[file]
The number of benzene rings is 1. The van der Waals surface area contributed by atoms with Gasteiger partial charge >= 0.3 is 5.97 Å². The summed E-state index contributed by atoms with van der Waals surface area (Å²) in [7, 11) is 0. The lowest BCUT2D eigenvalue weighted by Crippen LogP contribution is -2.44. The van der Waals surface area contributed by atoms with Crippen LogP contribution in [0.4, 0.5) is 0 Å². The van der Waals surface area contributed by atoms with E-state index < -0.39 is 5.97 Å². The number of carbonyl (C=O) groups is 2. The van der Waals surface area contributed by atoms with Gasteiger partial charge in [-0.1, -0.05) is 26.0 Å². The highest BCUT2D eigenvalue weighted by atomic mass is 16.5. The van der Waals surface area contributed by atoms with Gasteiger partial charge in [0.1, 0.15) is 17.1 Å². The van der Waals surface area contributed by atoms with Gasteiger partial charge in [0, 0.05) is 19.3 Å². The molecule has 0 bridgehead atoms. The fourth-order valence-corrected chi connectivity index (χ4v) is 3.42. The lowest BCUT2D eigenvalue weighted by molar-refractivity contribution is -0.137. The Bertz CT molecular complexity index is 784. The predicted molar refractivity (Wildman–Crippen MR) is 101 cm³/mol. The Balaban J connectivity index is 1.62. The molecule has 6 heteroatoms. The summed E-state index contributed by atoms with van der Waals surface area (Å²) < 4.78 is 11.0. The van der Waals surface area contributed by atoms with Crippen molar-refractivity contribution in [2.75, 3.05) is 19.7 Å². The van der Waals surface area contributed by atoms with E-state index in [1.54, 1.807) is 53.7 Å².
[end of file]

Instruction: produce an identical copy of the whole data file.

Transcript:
The number of benzene rings is 1. The van der Waals surface area contributed by atoms with Gasteiger partial charge >= 0.3 is 5.97 Å². The summed E-state index contributed by atoms with van der Waals surface area (Å²) in [7, 11) is 0. The lowest BCUT2D eigenvalue weighted by Crippen LogP contribution is -2.44. The van der Waals surface area contributed by atoms with Crippen LogP contribution in [0.4, 0.5) is 0 Å². The van der Waals surface area contributed by atoms with E-state index < -0.39 is 5.97 Å². The number of carbonyl (C=O) groups is 2. The van der Waals surface area contributed by atoms with Gasteiger partial charge in [-0.1, -0.05) is 26.0 Å². The highest BCUT2D eigenvalue weighted by atomic mass is 16.5. The van der Waals surface area contributed by atoms with Gasteiger partial charge in [0.1, 0.15) is 17.1 Å². The van der Waals surface area contributed by atoms with Gasteiger partial charge in [0, 0.05) is 19.3 Å². The molecule has 0 bridgehead atoms. The fourth-order valence-corrected chi connectivity index (χ4v) is 3.42. The lowest BCUT2D eigenvalue weighted by molar-refractivity contribution is -0.137. The Bertz CT molecular complexity index is 784. The predicted molar refractivity (Wildman–Crippen MR) is 101 cm³/mol. The Balaban J connectivity index is 1.62. The molecule has 6 heteroatoms. The summed E-state index contributed by atoms with van der Waals surface area (Å²) < 4.78 is 11.0. The van der Waals surface area contributed by atoms with Crippen molar-refractivity contribution in [2.75, 3.05) is 19.7 Å². The van der Waals surface area contributed by atoms with E-state index in [1.54, 1.807) is 53.7 Å².